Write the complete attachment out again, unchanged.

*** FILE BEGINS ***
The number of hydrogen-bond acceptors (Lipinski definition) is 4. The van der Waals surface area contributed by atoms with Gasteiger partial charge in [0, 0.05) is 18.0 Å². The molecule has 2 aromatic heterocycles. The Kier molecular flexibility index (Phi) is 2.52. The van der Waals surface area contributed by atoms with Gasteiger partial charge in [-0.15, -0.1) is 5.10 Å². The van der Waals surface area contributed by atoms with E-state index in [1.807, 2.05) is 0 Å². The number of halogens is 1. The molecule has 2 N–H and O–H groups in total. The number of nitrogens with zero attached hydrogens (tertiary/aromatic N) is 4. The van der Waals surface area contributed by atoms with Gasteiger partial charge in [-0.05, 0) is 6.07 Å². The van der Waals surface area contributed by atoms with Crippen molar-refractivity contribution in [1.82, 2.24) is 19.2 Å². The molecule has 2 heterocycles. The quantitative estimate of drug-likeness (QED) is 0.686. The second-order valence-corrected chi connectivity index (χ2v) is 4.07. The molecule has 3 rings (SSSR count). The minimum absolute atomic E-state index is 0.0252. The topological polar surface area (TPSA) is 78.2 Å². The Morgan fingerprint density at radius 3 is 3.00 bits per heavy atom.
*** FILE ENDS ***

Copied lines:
The number of hydrogen-bond acceptors (Lipinski definition) is 4. The van der Waals surface area contributed by atoms with Gasteiger partial charge in [0, 0.05) is 18.0 Å². The molecule has 2 aromatic heterocycles. The Kier molecular flexibility index (Phi) is 2.52. The van der Waals surface area contributed by atoms with Gasteiger partial charge in [-0.15, -0.1) is 5.10 Å². The van der Waals surface area contributed by atoms with E-state index in [1.807, 2.05) is 0 Å². The number of halogens is 1. The molecule has 2 N–H and O–H groups in total. The number of nitrogens with zero attached hydrogens (tertiary/aromatic N) is 4. The van der Waals surface area contributed by atoms with Gasteiger partial charge in [-0.05, 0) is 6.07 Å². The van der Waals surface area contributed by atoms with Crippen molar-refractivity contribution in [1.82, 2.24) is 19.2 Å². The molecule has 2 heterocycles. The quantitative estimate of drug-likeness (QED) is 0.686. The second-order valence-corrected chi connectivity index (χ2v) is 4.07. The molecule has 3 rings (SSSR count). The minimum absolute atomic E-state index is 0.0252. The topological polar surface area (TPSA) is 78.2 Å². The Morgan fingerprint density at radius 3 is 3.00 bits per heavy atom.